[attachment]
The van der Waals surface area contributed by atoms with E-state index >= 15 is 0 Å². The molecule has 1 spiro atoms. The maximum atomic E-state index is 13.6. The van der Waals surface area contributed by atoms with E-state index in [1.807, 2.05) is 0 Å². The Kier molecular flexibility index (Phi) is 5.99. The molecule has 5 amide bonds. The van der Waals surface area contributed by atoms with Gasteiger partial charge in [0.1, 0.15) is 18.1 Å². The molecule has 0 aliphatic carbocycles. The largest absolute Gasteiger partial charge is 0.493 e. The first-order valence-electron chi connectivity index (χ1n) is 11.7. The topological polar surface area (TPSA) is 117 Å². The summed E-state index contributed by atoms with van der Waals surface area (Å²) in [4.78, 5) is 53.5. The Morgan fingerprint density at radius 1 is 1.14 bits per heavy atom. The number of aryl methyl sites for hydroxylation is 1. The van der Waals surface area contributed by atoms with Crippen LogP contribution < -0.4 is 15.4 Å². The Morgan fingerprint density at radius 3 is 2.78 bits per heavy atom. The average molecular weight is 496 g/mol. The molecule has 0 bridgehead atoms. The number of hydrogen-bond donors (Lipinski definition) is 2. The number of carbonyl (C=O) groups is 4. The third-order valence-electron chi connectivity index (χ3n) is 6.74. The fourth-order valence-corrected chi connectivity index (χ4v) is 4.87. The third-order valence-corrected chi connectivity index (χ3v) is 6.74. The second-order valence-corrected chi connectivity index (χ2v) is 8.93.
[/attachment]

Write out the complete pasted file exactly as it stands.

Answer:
The van der Waals surface area contributed by atoms with E-state index >= 15 is 0 Å². The molecule has 1 spiro atoms. The maximum atomic E-state index is 13.6. The van der Waals surface area contributed by atoms with E-state index in [1.807, 2.05) is 0 Å². The Kier molecular flexibility index (Phi) is 5.99. The molecule has 5 amide bonds. The van der Waals surface area contributed by atoms with Gasteiger partial charge in [0.1, 0.15) is 18.1 Å². The molecule has 0 aliphatic carbocycles. The largest absolute Gasteiger partial charge is 0.493 e. The first-order valence-electron chi connectivity index (χ1n) is 11.7. The topological polar surface area (TPSA) is 117 Å². The summed E-state index contributed by atoms with van der Waals surface area (Å²) in [4.78, 5) is 53.5. The Morgan fingerprint density at radius 1 is 1.14 bits per heavy atom. The number of aryl methyl sites for hydroxylation is 1. The van der Waals surface area contributed by atoms with Crippen LogP contribution < -0.4 is 15.4 Å². The Morgan fingerprint density at radius 3 is 2.78 bits per heavy atom. The average molecular weight is 496 g/mol. The molecule has 0 bridgehead atoms. The number of hydrogen-bond donors (Lipinski definition) is 2. The number of carbonyl (C=O) groups is 4. The third-order valence-electron chi connectivity index (χ3n) is 6.74. The fourth-order valence-corrected chi connectivity index (χ4v) is 4.87. The third-order valence-corrected chi connectivity index (χ3v) is 6.74. The second-order valence-corrected chi connectivity index (χ2v) is 8.93.